Wednesday, June 21, 2006

Tutorial Part the 2nd

Part 2: Finishing your line work, adding in color and taking it into photoshop.


Continuing from where we last left off, here's a really cool tip that the Gute taught me.

You can select a stroke, goto Object>Path>Outline Stroke and this will turn your stroke into a fill.



By turning you stroke into a fill you can refine it with much more precision.





Once you have all you outline work to your liking, lock the outline layer and create a new layer under it.



I create a new layer for each major color mass I create, such as skintone and hair color, and I lock each layer I'm not currently working on so I don't accidentally put 2 color masses on the same layer.



Once I've made color masses I'm happy with I unlock my outline layer and I color my outline according to the color masses I just made. If you just want black outlines then skip this step.



At this point you no longer need your sketch layer so delete it by selecting that layer and clicking on the little trashcan towards the bottom right of the little layers window. Now you're ready to take your work into Photoshop. Goto File>Export and choose the file type photo shop PSD. Once you name your file and hit OK you'll receive a dialogue box, make sure "Write Layers" and "anti-alias" are selected. Now just hit OK.



Now make one last save in Illustrator and then close out of the program. Once Iluustrator has completely shut down, open up Photoshop. When Photoshop has finished loading, open up the PSD file you just created. You'll notice when your file opens that all the color mass layers and outline layer show up exactly how you created them in Illustrator. Isn't that just a jimdandy!?



Before you start painting, Lock all the layers except for the one you plan to work on. You do that by clicking on the layer and then clicking on the little lock symbol near the top left of the Layers window. On the color mass layer you wish to work on, only lock the transparency. You do this by clicking on that layer and click the small white and grey checkerboard image near the top left of the Layers window. By locking the transparency you will only paint on the color mass and won't have to worry about accidentally painting outside of it.



Photoshop allows you the use of many differant tools and brushes. I like using textured brushes to add texture to my image which is difficult to acheive in just illustrator. You can just directly paint on your color mass or you can use the pen or lasso tool to select areas for more control or to give a cel shaded look.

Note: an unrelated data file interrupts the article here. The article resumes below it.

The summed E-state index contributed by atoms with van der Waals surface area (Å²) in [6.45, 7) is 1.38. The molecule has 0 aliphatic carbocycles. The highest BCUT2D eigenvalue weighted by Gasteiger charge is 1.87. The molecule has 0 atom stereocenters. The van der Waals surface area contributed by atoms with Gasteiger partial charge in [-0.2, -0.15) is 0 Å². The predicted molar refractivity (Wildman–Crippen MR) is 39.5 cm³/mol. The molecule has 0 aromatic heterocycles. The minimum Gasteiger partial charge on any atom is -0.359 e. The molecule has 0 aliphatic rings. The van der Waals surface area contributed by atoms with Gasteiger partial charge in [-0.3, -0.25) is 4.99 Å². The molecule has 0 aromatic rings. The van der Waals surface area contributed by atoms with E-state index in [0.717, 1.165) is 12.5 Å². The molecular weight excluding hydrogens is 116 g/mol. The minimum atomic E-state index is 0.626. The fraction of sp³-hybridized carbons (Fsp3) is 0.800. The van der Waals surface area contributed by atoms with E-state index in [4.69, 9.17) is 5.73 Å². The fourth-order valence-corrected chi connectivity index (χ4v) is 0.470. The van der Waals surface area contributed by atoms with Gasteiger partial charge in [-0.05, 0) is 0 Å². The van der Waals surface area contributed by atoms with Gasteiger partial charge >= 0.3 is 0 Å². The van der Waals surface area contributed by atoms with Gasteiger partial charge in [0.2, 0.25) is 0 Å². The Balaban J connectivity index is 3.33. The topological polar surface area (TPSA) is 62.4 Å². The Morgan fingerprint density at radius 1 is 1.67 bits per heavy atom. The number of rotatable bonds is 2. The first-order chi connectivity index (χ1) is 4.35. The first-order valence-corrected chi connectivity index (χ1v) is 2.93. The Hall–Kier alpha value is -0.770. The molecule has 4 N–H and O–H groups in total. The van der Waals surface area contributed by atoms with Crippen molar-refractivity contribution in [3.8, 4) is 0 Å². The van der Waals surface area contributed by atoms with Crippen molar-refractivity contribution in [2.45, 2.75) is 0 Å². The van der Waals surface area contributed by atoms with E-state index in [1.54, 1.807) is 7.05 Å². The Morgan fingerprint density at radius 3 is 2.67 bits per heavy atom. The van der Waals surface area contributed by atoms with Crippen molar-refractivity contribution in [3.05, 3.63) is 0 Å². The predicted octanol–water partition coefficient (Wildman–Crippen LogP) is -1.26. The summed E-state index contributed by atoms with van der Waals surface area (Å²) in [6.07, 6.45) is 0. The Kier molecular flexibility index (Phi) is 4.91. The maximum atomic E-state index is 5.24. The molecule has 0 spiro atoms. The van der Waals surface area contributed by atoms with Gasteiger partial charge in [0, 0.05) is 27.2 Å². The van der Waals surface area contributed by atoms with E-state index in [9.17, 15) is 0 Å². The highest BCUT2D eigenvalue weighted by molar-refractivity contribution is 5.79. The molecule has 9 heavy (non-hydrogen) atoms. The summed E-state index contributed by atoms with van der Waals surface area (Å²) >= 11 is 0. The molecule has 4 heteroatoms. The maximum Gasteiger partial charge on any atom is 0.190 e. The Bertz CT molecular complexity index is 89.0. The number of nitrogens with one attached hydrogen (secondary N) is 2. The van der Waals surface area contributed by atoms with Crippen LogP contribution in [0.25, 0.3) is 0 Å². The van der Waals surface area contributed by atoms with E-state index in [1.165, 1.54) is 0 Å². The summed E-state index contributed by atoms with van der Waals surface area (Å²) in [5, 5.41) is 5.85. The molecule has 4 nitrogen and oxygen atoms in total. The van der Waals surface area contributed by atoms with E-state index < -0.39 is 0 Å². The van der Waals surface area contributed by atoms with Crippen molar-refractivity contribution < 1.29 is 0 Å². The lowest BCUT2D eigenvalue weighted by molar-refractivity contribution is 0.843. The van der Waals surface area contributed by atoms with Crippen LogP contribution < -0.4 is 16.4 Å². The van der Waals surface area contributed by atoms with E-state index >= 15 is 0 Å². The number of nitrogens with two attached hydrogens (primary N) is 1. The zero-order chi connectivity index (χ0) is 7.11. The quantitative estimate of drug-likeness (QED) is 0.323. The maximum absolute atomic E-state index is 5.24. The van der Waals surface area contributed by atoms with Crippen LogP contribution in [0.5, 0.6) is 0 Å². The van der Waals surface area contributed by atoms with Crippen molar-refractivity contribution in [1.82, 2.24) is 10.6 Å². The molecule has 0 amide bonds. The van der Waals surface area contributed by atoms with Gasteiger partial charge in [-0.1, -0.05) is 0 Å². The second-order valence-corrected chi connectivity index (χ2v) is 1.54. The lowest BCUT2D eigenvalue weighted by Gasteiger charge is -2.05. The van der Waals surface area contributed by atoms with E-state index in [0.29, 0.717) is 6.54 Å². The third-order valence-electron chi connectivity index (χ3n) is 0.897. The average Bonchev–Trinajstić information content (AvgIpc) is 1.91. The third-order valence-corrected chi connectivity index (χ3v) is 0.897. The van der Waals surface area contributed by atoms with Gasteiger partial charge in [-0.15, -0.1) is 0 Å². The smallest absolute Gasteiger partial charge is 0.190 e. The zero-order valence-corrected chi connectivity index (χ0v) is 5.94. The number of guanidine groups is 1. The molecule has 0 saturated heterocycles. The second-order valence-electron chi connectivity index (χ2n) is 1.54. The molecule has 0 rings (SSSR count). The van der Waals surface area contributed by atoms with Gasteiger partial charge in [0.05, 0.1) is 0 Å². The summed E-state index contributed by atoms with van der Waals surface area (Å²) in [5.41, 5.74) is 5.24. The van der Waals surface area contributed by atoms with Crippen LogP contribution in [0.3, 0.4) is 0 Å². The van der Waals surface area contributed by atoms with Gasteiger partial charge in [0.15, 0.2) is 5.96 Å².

But painting technique is all personal preferance from here on out so the rest is up to you. Pluss I'm a pretty awful painter and don't really know what I'm doing. Just remember to "Save As" often and with a different name now and then. I hope this tutorial helped!



Odds n Ends:

here's a couple quicktips. Now that I have all my colors and brushes for everything set, I made myself a template to use for each page that is premeasured to size and with guides according to the size chart the Big Toon sent. I also made a color swatch table with all my colors and brushes for easy access.




Another thing I like to do, I once I build an object, I collect all the layers used to build that layer and collect them all into a single layer. That way it is easy to move and resize and select everything at once with out dealing with seperate layers, but the individual layers are still available if you only need to change something small.

4 comments:

Ryan Kramer said...

sweet man...perfect timing! i plan on finishing one i just did with this technique.
It takes a long ass time, but comes out clean. I take it you get faster with time?
Anywho, thanks again for posting these man...super helpful.

chia said...

Well, I did save some time while working on my Hard 8 comic by skipping the photoshop part completely. But the main reason for doing so is my computer couldn't handle it. Some pages had over 70 layers in illustrator and my comp just couldn't convert to PSD. So to compensate i used alot of the built in art brushes that come with illo just to make everything a lil more rough around the edges. Some people might think this tacky, but I felt without doing so, everything just looked too clean. It's a give and take. You use illo for the cleanliness, but you make it too clean and it just looks flat and sterile. But I made my decision and I'm sticking with it.

UrbanBarbarian said...

Egads man! I'll need to save this info for later! Thanks!!!

chia said...

Thanks!! Though your artwork is already so frikkin amazing, I don't think my silly tutorials would have much to offer.